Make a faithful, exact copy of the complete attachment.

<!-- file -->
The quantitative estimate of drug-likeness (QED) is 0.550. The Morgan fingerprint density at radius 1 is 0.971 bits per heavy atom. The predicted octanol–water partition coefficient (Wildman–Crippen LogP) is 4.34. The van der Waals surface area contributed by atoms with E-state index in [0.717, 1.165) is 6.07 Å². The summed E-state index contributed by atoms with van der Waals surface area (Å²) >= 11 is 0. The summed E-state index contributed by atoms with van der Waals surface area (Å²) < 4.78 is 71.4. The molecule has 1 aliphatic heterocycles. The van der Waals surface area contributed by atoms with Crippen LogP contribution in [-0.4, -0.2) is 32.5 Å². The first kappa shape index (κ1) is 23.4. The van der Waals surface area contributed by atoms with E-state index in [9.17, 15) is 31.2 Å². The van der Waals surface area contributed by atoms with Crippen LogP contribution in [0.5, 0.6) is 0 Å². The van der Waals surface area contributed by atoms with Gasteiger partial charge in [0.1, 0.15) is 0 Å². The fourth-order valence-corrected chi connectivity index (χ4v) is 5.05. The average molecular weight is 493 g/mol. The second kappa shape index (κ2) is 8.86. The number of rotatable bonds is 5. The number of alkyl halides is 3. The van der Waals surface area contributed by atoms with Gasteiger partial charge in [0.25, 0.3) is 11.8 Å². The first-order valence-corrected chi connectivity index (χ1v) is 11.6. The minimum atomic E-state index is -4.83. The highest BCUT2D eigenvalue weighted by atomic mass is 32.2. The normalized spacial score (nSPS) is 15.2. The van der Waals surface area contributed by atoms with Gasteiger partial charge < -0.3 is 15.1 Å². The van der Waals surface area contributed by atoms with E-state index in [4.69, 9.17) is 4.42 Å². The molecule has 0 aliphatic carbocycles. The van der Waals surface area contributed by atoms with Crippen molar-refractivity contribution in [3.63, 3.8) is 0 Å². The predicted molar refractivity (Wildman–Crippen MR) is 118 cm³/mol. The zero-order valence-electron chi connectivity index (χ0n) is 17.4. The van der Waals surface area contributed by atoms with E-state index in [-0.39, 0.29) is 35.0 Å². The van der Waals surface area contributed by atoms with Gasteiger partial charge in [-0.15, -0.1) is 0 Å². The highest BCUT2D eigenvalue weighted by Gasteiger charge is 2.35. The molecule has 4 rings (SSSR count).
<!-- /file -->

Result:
The quantitative estimate of drug-likeness (QED) is 0.550. The Morgan fingerprint density at radius 1 is 0.971 bits per heavy atom. The predicted octanol–water partition coefficient (Wildman–Crippen LogP) is 4.34. The van der Waals surface area contributed by atoms with E-state index in [0.717, 1.165) is 6.07 Å². The summed E-state index contributed by atoms with van der Waals surface area (Å²) >= 11 is 0. The summed E-state index contributed by atoms with van der Waals surface area (Å²) < 4.78 is 71.4. The molecule has 1 aliphatic heterocycles. The van der Waals surface area contributed by atoms with Crippen LogP contribution in [-0.4, -0.2) is 32.5 Å². The first kappa shape index (κ1) is 23.4. The van der Waals surface area contributed by atoms with E-state index in [9.17, 15) is 31.2 Å². The van der Waals surface area contributed by atoms with Crippen LogP contribution in [0.5, 0.6) is 0 Å². The van der Waals surface area contributed by atoms with Gasteiger partial charge in [0.1, 0.15) is 0 Å². The fourth-order valence-corrected chi connectivity index (χ4v) is 5.05. The average molecular weight is 493 g/mol. The second kappa shape index (κ2) is 8.86. The number of rotatable bonds is 5. The number of alkyl halides is 3. The van der Waals surface area contributed by atoms with Gasteiger partial charge in [0.25, 0.3) is 11.8 Å². The first-order valence-corrected chi connectivity index (χ1v) is 11.6. The minimum atomic E-state index is -4.83. The highest BCUT2D eigenvalue weighted by atomic mass is 32.2. The normalized spacial score (nSPS) is 15.2. The van der Waals surface area contributed by atoms with Gasteiger partial charge < -0.3 is 15.1 Å². The van der Waals surface area contributed by atoms with E-state index in [4.69, 9.17) is 4.42 Å². The molecule has 0 aliphatic carbocycles. The van der Waals surface area contributed by atoms with Crippen molar-refractivity contribution in [3.63, 3.8) is 0 Å². The predicted molar refractivity (Wildman–Crippen MR) is 118 cm³/mol. The zero-order valence-electron chi connectivity index (χ0n) is 17.4. The van der Waals surface area contributed by atoms with E-state index in [-0.39, 0.29) is 35.0 Å². The van der Waals surface area contributed by atoms with Gasteiger partial charge in [-0.15, -0.1) is 0 Å². The highest BCUT2D eigenvalue weighted by Gasteiger charge is 2.35. The molecule has 4 rings (SSSR count).